I have lived in Plano for 12 years now, and I have seen this city grow. The restaurant and shopping scenes have grown tremendously, not just in sheer numbers but also the broad selection, and I love it!
To those who are thinking of traveling outside the U.S., please take a look below at the list of countries that opened up their borders to welcome U.S. travelers.
With its ever-changing international travel restrictions, we advise you to please always check with the U.S. Embassy and your destination tourism website for updates before finalizing travel plans. And, you are always welcome to send us an email to help you navigate through this strange new world.
Hawaii is finally reopening (without the need for the 14-day quarantine). Yay!!! However, before we all get too excited planning a dream Hawaiian adventure, let me give you the important information you need to know.
As a person who grew up in the Philippines, a relatively “homogenous” population, you would think that discrimination based on skin color would be unknown to me. Yet I have seen it even in my home country. By sheer virtue of my lighter skin complexion, I was given more and better opportunities, and I am sure it allowed me to get away with some mistakes unscathed. It is a very real thing that power and privilege had, and it still has a specific “look” in the Philippines and many other countries, a look that is merely based on the color of your skin, the shape of your nose, or your natural hair.
If you have followed me in the past years, then you know that I married a white South African, someone who witnessed and experienced racism from the day he was born. He is from a country where racism was not only legal in its apartheid system but incestuously embedded in all aspects of life. As a “white” South African, he got all the “white” privileges. Why “white” you may ask…. simply put even within “white” there was a caste system too – The Afrikaans (Dutch descendants) on top, followed by the British… Northern Europeans (Germans, French, Scandanavians), then the Mediterranean Europeans (Spanish, Portuguese, Italians, Greeks); my husband being from the last caste as his parents were Portuguese immigrants. Thanks to spending most of his school life in private “Catholic” schools, which legally could be attended by people of color, apartheid didn’t stop him from having friends of color growing up (although it did implement another form of discrimination … religion; Cape Town is home to a large Muslim community, and Muslim students were forced to participate in Christian activities). Read More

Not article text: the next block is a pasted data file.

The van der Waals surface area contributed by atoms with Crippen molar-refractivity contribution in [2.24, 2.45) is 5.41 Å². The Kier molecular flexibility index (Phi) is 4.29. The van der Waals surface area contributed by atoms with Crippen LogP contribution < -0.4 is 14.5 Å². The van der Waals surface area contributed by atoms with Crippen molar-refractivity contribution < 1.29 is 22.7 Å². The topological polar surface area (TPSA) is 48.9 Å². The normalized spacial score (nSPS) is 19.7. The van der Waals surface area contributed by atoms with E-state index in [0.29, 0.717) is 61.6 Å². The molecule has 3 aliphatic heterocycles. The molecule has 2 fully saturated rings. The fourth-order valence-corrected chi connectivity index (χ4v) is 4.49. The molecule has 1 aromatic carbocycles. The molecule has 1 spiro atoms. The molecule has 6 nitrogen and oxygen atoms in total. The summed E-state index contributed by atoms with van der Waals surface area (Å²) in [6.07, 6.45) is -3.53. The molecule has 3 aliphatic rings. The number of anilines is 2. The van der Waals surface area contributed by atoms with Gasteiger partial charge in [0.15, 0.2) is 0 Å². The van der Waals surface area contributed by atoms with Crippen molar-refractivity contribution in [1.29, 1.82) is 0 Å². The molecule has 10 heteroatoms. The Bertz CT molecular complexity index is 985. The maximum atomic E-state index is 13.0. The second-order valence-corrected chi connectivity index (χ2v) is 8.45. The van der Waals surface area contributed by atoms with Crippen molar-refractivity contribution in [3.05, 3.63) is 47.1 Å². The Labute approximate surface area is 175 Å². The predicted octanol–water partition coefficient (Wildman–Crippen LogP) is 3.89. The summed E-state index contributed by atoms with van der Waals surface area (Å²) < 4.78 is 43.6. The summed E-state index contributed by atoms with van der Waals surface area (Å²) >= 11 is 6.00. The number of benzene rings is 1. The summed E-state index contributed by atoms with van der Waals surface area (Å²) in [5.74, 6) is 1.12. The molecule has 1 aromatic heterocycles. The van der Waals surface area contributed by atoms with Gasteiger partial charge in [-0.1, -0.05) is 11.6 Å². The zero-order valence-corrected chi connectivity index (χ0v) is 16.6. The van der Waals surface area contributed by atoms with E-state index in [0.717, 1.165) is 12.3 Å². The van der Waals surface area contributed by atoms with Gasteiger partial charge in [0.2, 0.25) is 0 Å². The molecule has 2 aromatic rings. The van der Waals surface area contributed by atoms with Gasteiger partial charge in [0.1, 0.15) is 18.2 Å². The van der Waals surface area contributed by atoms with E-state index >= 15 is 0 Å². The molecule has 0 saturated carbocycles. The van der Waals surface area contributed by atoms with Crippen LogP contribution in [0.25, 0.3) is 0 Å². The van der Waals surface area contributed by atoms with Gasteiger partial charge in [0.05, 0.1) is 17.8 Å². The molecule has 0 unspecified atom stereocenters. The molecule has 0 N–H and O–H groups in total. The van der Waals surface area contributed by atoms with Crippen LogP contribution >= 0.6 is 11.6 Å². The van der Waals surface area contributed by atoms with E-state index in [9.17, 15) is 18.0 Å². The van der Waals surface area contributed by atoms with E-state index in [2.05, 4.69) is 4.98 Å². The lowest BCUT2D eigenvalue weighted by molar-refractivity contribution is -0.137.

Today is day 14 since we had our nerve-wracking experience in Maui. I woke up with a grateful heart, knowing we are all healthy! I said a little prayer and had breakfast with hubby. Oddly, my kids woke up earlier and made breakfast for themselves – they both love making scrambled eggs and toast with butter. I thought I should write a post about everything that has recently happened to us.
I haven’t had the chance to write for my blog for the past months since I have been busy with other projects. But lately, I have got so many inquiries about travel amid the coronavirus outbreak. Friends, clients, and colleagues have been asking the question: should I go or should I stay?
I assumed here that everyone reading this blog is familiar with the current coronavirus epidemic making its way around the world. If you have plans of traveling or have booked your trip already, please do not panic as of yet! Well… unless you are going to certain parts in China. The news can be scary, and it can be difficult to recognize between facts and misleading information or hype. However, it’s true that staying properly informed is vital in making the right decision.
And here are a few things I suggest you should do: